Sinister tales written since the early 20th century by the foremost Hebrew authors, including S. Y. Agnon, Leah Goldberg, and Amos Oz, reveal a darkness at the foundation of Hebrew culture. The ghosts of a murdered Talmud scholar and his kidnapped bride rise from their graves for a nocturnal dance of death; a girl hidden by a count in a secret chamber of an Eastern European castle emerges to find that, unbeknownst to her, World War II ended years earlier; a man recounts the act of incest that would shape a trajectory of personal and national history. Reading these works together with central British and American gothic texts, Karen Grumberg illustrates that modern Hebrew literature has regularly appropriated key gothic ideas to help conceptualize the Jewish relationship to the past and, more broadly, to time. She explores why these authors were drawn to the gothic, originally a European mode associated with antisemitism, and how they use it to challenge assumptions about power and powerlessness, vulnerability and violence, and to shape modern Hebrew culture. Grumberg provides an original perspective on Hebrew literary engagement with history and sheds new light on the tensions that continue to characterize contemporary Israeli cultural and political rhetoric.
Posthuman Gothic is an edited collection of thirteen chapters, and offers a structured, dialogical contribution to the discussion of the posthuman Gothic. Contributors explore the various ways in which posthuman thought intersects with Gothic textuality and mediality. The texts and media under discussion – from I am Legend to In the Flesh, and from Star Trek to The Truman Show, transgress the boundaries of genre, moving beyond the traditional scope of the Gothic. These texts, the contributors argue, destabilise ideas of the human in a number of ways. By confronting humanity and its Others, they introduce new perspectives on what we traditionally perceive as human. Drawing on key texts of both Gothic and posthumanist theory, the contributors explore such varied themes as posthuman vampire and zombie narratives, genetically modified posthumans, the posthuman in video games, film and TV, the posthuman as a return to nature, the posthuman’s relation to classic monster narratives, and posthuman biohorror and theories of prometheanism and accelerationism. In its entirety, the volume offers a first attempt at addressing the various intersections of the posthuman and the Gothic in contemporary literature and media.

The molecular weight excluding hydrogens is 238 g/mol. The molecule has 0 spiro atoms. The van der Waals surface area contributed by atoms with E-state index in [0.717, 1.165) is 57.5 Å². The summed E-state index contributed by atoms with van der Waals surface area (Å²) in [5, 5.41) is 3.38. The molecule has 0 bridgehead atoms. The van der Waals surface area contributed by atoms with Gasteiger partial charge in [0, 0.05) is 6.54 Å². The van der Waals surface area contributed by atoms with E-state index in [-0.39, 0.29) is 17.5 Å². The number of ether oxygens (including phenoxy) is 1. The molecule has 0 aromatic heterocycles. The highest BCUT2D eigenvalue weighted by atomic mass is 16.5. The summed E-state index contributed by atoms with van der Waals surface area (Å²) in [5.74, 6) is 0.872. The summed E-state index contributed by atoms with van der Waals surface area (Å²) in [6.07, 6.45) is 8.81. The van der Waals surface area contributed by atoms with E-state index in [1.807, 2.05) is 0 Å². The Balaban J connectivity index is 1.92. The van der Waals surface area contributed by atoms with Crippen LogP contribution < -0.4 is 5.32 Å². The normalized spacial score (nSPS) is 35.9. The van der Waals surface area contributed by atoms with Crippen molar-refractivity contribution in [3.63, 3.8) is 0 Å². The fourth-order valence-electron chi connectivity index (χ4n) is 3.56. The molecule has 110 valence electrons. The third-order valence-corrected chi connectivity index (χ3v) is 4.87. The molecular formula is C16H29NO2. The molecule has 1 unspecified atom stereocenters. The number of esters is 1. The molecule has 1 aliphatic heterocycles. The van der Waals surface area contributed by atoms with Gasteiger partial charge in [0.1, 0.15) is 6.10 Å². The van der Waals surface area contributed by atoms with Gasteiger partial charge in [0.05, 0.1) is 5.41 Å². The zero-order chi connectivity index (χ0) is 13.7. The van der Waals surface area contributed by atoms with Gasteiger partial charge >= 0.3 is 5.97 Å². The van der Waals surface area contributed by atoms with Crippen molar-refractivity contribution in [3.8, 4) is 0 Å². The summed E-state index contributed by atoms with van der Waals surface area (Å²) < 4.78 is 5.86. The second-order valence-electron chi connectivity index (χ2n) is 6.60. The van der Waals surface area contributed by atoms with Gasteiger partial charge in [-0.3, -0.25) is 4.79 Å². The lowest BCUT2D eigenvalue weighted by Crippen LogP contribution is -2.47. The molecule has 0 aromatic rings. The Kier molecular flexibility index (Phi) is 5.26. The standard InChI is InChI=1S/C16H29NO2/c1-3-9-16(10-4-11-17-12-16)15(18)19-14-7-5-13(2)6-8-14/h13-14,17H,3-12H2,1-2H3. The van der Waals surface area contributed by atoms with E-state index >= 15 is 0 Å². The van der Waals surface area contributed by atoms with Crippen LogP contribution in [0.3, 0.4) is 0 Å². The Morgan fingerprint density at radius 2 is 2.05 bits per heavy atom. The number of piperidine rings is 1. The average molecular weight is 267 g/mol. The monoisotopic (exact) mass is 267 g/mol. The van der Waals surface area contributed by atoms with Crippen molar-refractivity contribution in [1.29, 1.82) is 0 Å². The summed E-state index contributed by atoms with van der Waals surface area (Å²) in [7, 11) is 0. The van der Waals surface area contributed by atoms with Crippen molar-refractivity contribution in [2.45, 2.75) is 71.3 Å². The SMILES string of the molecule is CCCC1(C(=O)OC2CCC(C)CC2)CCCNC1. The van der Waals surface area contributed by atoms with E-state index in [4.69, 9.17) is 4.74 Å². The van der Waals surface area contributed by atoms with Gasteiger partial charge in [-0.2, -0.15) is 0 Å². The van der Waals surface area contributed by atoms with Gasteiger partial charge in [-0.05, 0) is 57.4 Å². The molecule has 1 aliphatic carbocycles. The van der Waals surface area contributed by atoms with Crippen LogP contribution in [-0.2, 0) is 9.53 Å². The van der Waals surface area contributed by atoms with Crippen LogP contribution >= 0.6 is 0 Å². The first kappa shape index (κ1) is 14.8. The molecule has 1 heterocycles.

This volume provides a comprehensive reference grammar of Gothic, the earliest attested language of the Germanic family (apart from runic inscriptions), dating to the fourth century. The bulk of the extant Gothic corpus is a translation of the Bible, of which only a portion remains, and which has been the focus of most previous works. This book is the first in English to also draw on the recently discovered Bologna fragment and Crimean graffiti, original Gothic texts that provide more insights into the language. Following an overview of the history of the Goths and the origin of the Gothic language, Gary Miller explores all the major topics in Gothic grammar, beginning with the alphabet and phonology, and proceeding through subjects such as case functions, prepositions and particles, compounding, derivation, and verbal and sentential syntax. He also presents a selection of Gothic texts with notes and vocabulary, and ends with a chapter on linearization, including an overview of Gothic in its Germanic context. The Oxford Gothic Grammar will be an invaluable reference for all Indo-Europeanists, Germanic scholars, and historical linguists, from advanced undergraduate level upwards.